In a move that no other court in the world has made, the Florida Supreme Court has agreed to broadcast proceedings on Facebook through its “Live” video feature. This means that proceedings will be available for any Facebook user around the world to watch as they happen.
The idea behind this move on behalf of the Florida high court is to provide transparency in a system that is largely mysterious to the general public. Therefore, beginning in February of this year, all arguments will be available in real time on Facebook Live to give those who are interested a direct view into the workings of a state Supreme Court Case.
History of Cameras in the Courts
Cameras have been allowed in the courts since the 1970s when Florida became the first state to place cameras inside the courtrooms. In 1997, the Florida Supreme Court put video cameras in their courtrooms to make feeds available by satellite over the cable network, The Florida Channel, and eventually on the Internet.
Prior to the initiative to provide the feeds over Facebook Live, video footage from oral arguments in the Florida Supreme Court have been available on the Court’s website, allowing those who are aware of the feature to log onto the website and view proceedings there. However, the move to broadcast on Facebook will open up the audience to those who actively use social media on a regular basis.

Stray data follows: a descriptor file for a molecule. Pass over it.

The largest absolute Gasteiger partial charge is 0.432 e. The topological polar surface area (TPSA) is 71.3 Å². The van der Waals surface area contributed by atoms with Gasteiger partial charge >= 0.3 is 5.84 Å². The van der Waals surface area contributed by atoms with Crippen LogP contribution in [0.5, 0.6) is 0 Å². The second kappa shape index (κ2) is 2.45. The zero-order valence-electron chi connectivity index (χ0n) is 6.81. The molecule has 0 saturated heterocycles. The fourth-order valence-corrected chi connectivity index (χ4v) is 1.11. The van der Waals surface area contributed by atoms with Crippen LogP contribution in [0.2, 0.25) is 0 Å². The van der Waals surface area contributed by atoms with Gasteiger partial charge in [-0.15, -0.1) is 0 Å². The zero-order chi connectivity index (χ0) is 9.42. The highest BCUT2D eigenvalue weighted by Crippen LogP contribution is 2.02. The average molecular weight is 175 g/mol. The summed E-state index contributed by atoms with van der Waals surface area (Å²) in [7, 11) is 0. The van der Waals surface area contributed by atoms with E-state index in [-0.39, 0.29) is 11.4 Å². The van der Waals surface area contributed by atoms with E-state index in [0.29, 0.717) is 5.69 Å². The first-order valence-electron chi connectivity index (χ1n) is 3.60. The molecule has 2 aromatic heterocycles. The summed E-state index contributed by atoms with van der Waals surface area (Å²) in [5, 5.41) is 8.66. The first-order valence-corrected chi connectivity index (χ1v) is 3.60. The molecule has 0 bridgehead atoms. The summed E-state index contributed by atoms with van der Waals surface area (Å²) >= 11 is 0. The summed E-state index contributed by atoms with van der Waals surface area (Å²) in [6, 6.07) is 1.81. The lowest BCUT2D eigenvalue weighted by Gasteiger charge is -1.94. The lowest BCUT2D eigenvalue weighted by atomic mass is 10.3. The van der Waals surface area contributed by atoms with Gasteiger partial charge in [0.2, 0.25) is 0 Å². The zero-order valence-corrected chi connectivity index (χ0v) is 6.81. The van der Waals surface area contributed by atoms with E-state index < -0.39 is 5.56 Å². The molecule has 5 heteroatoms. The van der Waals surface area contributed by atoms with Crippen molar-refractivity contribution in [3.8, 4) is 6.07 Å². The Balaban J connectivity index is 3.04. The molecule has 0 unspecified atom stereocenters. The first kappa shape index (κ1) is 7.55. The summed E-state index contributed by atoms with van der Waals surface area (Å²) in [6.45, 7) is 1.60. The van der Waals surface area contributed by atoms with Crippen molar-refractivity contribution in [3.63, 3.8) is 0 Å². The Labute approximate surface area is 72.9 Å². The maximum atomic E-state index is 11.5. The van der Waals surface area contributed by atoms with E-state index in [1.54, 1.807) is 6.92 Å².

Drawbacks to Facebook Live & Courtroom Cameras
One of the voiced concerns about broadcasting these proceedings on Facebook Live has to do with the option for users to make comments on the videos. Craig Waters, a spokesman for the Court, says that all posts by viewers will be allowed unless they are deemed to be obscene or otherwise inappropriate.
Some worry that cameras in general inside the courtrooms could interfere with the Court’s main goal, which is providing justice. Another concern is that the cameras could be distracting and could alter the proceedings, denying some the right to a fair trial. While defendants can petition judges to exclude cameras during their trial, this exclusion rarely happens.
No Cameras in U.S. Supreme Court
While this initiative is happening on the state level, all cameras, including cell phones, are still prohibited in the U.S. Supreme Court.
Some pilot projects to allow cameras to be used in federal courts, but the use of cameras there is still unusual.
Facebook Live Begins February 5, 2018
The first arguments to be aired on Facebook Live will happen on Monday, February 5, 2018. The hope by the court and advocates of the new policy is that this attempt to utilize technology by the court will enhance the public’s understanding of the judicial system. Through Facebook’s large reach, the goal is to engage as many users as possible who want to learn more about the way that our highest court in Florida works to deliver justice in our state.
Florida Supreme Court to air hearings on Facebook Live. (n.d.). Retrieved January 30, 2018, from http://www.mypalmbeachpost.com/news/state–regional-govt–politics/florida-supreme-court-air-hearings-facebook-live/0UeXiZvkqWPHuXXIPzigfN/